What do we mean by controlled, restricted or dangerous substances?

When we say, “controlled, restricted, or dangerous substances” we mean substances that used to be called “narcotics” or “drugs”. They include: heroin, coca leaf and its derivatives, precursors and bases, phencyclidine (PCP), lysergic acid diethylamide (LSD), marijuana, cannabis, methamphetamine, gamma hydroxybutyric acid, flunitrazepam and other substances mentioned or listed in pharmacological schedules as dangerous, controlled or restricted, and those which may be purchased and used only upon prescription by a medical or health care professional.

The California Penal Code has classified drugs into five categories called schedules. Schedule I drugs are those prohibited as they are never safe to use, they do not have accepted medical use and are not safe to use even under medical supervision.

Schedule II drugs are those which have some medically accepted safe use, but they have a high potential to be abused. They have currently accepted medical use in the US or they are currently accepted for medical use but with severe restrictions because abuse of these substances may lead to severe psychological or physical dependence. Thus, Schedule II drugs require a prescription to be used legally.

Schedule III, IV and V drugs are drugs commonly used as medications and they are not illegal however, their use are regulated as they are addictive. They cause limited physical or psychological dependence.

The term “controlled substances” refer to and include opium, opium derivatives, opiates; hallucinogenic substances; stimulants; depressants and steroids.

What is Drug Trafficking?

Trafficking is an offense that includes possession of dangerous, controlled or restricted substances with intent to distribute, manufacture, import or export. It also includes the manufacturing, processing, dispensing, delivering, unlawful distribution or sale of such substances.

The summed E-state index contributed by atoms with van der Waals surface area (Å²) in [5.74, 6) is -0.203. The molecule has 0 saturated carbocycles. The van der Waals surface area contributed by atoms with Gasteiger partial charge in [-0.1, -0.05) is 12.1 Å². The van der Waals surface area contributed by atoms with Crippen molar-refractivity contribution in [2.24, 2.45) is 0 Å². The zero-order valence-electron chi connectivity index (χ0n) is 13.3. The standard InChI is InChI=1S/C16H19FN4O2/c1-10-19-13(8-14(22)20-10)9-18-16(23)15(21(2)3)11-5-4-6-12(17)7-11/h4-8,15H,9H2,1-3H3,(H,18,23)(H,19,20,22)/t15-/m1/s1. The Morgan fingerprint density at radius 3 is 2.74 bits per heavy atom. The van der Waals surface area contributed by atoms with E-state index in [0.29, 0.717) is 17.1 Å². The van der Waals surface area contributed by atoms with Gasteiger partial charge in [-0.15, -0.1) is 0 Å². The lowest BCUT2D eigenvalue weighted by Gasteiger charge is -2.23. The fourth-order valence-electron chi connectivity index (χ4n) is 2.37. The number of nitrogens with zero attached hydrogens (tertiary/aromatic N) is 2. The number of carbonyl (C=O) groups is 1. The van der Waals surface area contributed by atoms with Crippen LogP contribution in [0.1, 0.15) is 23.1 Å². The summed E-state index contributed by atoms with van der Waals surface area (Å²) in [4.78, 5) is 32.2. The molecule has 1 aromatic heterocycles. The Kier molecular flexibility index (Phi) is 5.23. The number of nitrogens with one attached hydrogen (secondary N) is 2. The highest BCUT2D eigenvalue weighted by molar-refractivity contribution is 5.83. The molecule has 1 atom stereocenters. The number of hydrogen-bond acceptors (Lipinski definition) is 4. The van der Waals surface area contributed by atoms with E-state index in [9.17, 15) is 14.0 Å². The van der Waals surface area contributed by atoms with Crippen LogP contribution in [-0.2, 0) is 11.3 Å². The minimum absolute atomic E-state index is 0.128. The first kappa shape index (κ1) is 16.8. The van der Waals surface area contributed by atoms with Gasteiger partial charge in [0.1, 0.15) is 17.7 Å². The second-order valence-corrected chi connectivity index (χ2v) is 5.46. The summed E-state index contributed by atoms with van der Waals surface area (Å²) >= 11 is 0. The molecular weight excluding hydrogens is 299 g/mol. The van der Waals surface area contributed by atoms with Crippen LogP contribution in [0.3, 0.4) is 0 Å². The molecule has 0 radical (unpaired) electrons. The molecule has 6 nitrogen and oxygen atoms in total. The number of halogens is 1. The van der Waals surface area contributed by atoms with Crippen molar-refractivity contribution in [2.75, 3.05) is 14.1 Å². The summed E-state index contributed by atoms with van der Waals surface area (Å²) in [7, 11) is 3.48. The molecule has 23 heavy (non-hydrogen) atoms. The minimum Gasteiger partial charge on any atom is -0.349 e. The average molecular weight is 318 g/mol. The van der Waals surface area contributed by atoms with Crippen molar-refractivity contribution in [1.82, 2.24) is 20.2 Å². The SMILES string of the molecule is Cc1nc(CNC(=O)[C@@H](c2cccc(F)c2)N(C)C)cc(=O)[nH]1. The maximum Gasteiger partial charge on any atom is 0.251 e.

What is Narco-Terrorism?

Narco-terrorism is the act of engaging in prohibited drug activity knowingly and with the intent to provide pecuniary value to terrorists or terrorist activities. It includes engaging in financial transactions with foreign narcotics traffickers, racketeering enterprises involving controlled substances, possession of ammunition and firearms to engage in drug trafficking crime.

What is Drug Racketeering?

Drug Racketeering are activities the include the commission of drug felonies or offenses to invest in, acquire, operate or participate in the affairs of an interstate drug enterprise. It includes activities such as smuggling of controlled substances and laundering money from transactions involving drug trafficking. It also involves tax offenses in connection with tax evasion, willfully failing to file income tax returns or making fraudulent of false statements in tax returns to conceal drug trafficking and other financial activities relating to drug trafficking.

Are you or a loved one facing a drug charge? Do you wish to know more? The following pages explain with more detail the drug offenses and their penalties. If you wish to speak with a criminal defense attorney or seek legal advice related to a drug charge, call and speak any of the criminal defense attorneys at the Ramiro J. Lluis Law Office, they are always willing to help.